After months of speculation, Hunter Biden, the son of President Joe Biden, has been charged with tax and gun charges. According to court documents, he is expected to plead guilty to two misdemeanor tax charges as part of a plea deal.
In a letter filed in federal court, the charges are docketed as “Informations.” When charges are brought on information, it usually means that the defendant has accepted the charges and is cooperating with the investigation—and that’s the case here. Notably, the letter is signed by U.S. Attorney David Weiss, who was appointed by President Donald Trump in 2018 and has overseen the Biden investigation since that time.
According to the letter, Biden has agreed to plead guilty to two charges of failure to pay under section 7203 of the Tax Code. That section covers a wide variety of offenses, including:
- failure to pay estimated tax or tax;
- failure to file a return;
- failure to keep records; and
- failure to supply information.
In this case, the charges focus on failure to pay taxes for the 2017 and 2018 tax years.
Typically, failure to pay does not result in jail time. It’s considered a misdemeanor and usually results in fines of up to $25,000, though prison time of up to a year can be tacked on if the situation warrants.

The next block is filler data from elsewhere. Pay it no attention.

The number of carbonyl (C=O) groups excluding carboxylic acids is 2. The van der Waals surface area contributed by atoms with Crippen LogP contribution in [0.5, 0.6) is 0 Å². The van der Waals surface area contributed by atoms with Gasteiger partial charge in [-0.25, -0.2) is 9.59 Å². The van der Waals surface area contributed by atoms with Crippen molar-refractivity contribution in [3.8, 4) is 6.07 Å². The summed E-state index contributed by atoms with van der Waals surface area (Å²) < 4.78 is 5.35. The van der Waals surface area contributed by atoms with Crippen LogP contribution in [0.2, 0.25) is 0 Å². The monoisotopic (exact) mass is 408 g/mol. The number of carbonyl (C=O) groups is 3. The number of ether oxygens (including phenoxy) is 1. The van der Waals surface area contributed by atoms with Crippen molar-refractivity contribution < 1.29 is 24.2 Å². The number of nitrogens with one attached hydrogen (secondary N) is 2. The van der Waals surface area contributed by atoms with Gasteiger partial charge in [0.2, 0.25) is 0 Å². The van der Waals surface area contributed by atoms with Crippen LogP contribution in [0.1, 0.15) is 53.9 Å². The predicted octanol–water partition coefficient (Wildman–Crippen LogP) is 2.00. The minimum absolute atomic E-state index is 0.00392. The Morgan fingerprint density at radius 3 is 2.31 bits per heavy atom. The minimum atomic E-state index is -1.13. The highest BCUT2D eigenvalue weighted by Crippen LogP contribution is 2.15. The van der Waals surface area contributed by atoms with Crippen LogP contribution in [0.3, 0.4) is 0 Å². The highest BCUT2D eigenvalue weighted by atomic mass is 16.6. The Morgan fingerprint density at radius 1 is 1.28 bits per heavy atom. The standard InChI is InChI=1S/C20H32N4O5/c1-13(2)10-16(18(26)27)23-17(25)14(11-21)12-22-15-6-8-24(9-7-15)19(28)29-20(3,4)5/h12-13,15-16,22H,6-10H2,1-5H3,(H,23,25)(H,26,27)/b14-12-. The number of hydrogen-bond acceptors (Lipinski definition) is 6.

According to the court documents, the tax liability was related to combined income of $3 million for those two years—$1.5 million per year. In 2021, Biden claimed to have paid the IRS what he owed. However, paying the liability after the due date (in this case, April 17, 2018, for the 2017 tax year and April 15, 2019, for the 2018 tax year) doesn’t mean a crime was not committed.
A misdemeanor failure to pay can be escalated to a felony in some cases. According to the Department of Justice manual, those involve individuals who fail to file tax returns or pay a tax “but who also commit acts of evasion or obstruction.” In that case, the charges would be brought as felonies under sections 7201 or 7212(a). That’s not the case here—likely because Biden paid the tax due and was cooperating with authorities.
This is the part of the story that often makes taxpayers worry. It’s important to understand that failure to pay is a crime under the statute. But most civil matters don’t typically become criminal investigations—though there are occasions when they may be referred for criminal investigation when there are indications of possible fraud. Criminal investigations may also be initiated when information is received from the public as well as from ongoing investigations underway by other law enforcement agencies or by U.S. Attorneys offices across the country.
IRS-CI is the criminal investigative arm of the IRS and they work closely on tax-related investigations with federal, state, and local law enforcement partners and agencies. While they may work cases that involve other financial crimes, in 2022, IRS-CI opened 1,388 investigations into what they call “pure tax” or general tax crimes. Those include cases—like this one—where they take looks at high-income taxpayers who deliberately choose not to file returns or pay taxes owed, as well as abusive tax schemes and tax-related fraud (like refund schemes). In 2022, this resulted in 789 recommendations to the Department of Justice for prosecutions and 699 sentences.